L.A. City Council Approves $15 Minimum Wage by 2020

Food truck workers in San PedroEXPAND
Food truck workers in San Pedro
Joey Zanotti / via Flickr

The L.A. City Council voted 14-1 today to increase the city's minimum wage to $15 by 2020. Councilman Mitch Englander, the council's only Republican, was the sole "no" vote. The measure now goes to Mayor Eric Garcetti, who said he will sign it.

In the past, the city has adopted living wage ordinances for city contractors and hotel employees. But it has never before imposed a citywide wage floor for all workers. The vote follows similar measures in cities like Seattle, San Francisco, Oakland, San Jose and Chicago.

"We're setting a bar for the rest of the nation to follow," said Councilman Paul Krekorian.

Councilwoman Nury Martinez said the vote marks a victory for janitors, car wash workers, kitchen staff, and hundreds of thousands of other low-wage workers. She cited her own experience growing up with a father who earned $13,000 a year as a dishwasher.

"We can’t be a city that is comfortable with these folks making less than a decent wage," she said. "We as a city need to be better than that."

Most of the substance of the policy was settled last week by the council's Economic Development Committee. The committee's plan — which the council approved — calls for the wage hike to phase in over five years. Large employers will have to pay workers $15 by July 1, 2020. Employers with 25 workers or fewer and some non-profits will have an extra year, reaching $15 by July 1, 2021.

There were a few slight changes from the committee's version last week. Among the most significant was a change in the calculation of the inflation index. Beginning on July 1, 2022, the wage will rise each year to account for inflation. In the committee's version, the inflation index was based on a 20-year average of the Consumer Price Index.

That proposal, which originated with organized labor, would have resulted in a stable and predictable raise of about 2.3 percent a year. However, Garcetti last week expressed some reservations about that idea. During a recession, for example, prices would level out but businesses still would be forced to give their workers a 2.3 percent raise. The council's version, approved today, reverted to Garcetti's original proposal, which was to use the CPI index for each year.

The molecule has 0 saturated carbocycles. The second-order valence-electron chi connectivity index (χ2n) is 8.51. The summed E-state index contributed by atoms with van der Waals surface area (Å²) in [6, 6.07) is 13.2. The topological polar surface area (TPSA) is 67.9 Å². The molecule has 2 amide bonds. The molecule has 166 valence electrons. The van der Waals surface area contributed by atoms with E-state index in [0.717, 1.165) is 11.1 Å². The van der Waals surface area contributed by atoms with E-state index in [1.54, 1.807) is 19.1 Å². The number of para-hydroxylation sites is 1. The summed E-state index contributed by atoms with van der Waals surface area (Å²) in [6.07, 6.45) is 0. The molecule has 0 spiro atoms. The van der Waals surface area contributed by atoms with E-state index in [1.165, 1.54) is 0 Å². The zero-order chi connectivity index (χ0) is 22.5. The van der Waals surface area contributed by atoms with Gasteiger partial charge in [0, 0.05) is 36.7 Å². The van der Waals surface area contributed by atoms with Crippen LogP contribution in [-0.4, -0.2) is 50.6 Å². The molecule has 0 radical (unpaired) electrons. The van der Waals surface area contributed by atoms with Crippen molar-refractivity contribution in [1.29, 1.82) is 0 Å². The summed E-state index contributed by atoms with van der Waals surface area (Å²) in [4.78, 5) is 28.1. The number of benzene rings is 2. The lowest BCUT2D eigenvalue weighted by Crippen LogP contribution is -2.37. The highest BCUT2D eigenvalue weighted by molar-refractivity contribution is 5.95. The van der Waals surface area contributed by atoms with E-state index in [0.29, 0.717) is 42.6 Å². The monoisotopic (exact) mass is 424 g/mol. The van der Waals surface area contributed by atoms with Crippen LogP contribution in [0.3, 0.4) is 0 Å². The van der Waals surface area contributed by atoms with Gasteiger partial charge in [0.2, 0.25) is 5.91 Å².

The most significant change in today's version was announced last week. During the committee hearing, a clause was added that would require all employers to provide 12 days of paid leave. That measure caused an uproar in the city's business community, and was withdrawn. The council has pledged to study the matter further and establish a paid leave requirement by the end of the year.

The council also vowed to crack down on a "loophole" related to service charges. Many restaurant owners have suggested that they will switch from tips to service charges in response to the wage increase. Under state law, tips belong to waiters and "front of the house" employees. If restaurants switch to mandatory service charges, then those charges can be distributed to the rest of the workforce.

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Labor activists warned that could lead to pay cuts for waiters and other tipped employees, and urged the council to require that service charges be treated the same as tips. The council agreed to study ways to close the "loophole."

The vote came over the strenuous objections of the business community, which warned that raising the wage floor will result in layoffs and will force businesses to move to neighboring cities.

"There is simply not enough margin in these businesses to absorb a 50-plus percent increase in labor costs over a short period of time," said Ruben Gonzalez, vice president of the L.A. Area Chamber of Commerce. "The only way to absorb those costs is to either cut positions, cut hours, automate or move. That’s the reality and that’s what you will see."

Englander, who is running for the county Board of Supervisors, warned after the vote of "unintended consequences" and said the measure sends a message that "Los Angeles is closed for business."

Rusty Hicks, the leader of the L.A. County Federation of Labor, countered that a higher minimum wage will stimulate the economy.

"The City Council's action today creates a path for workers to succeed and gives our economy the boost it needs to grow,” he said.


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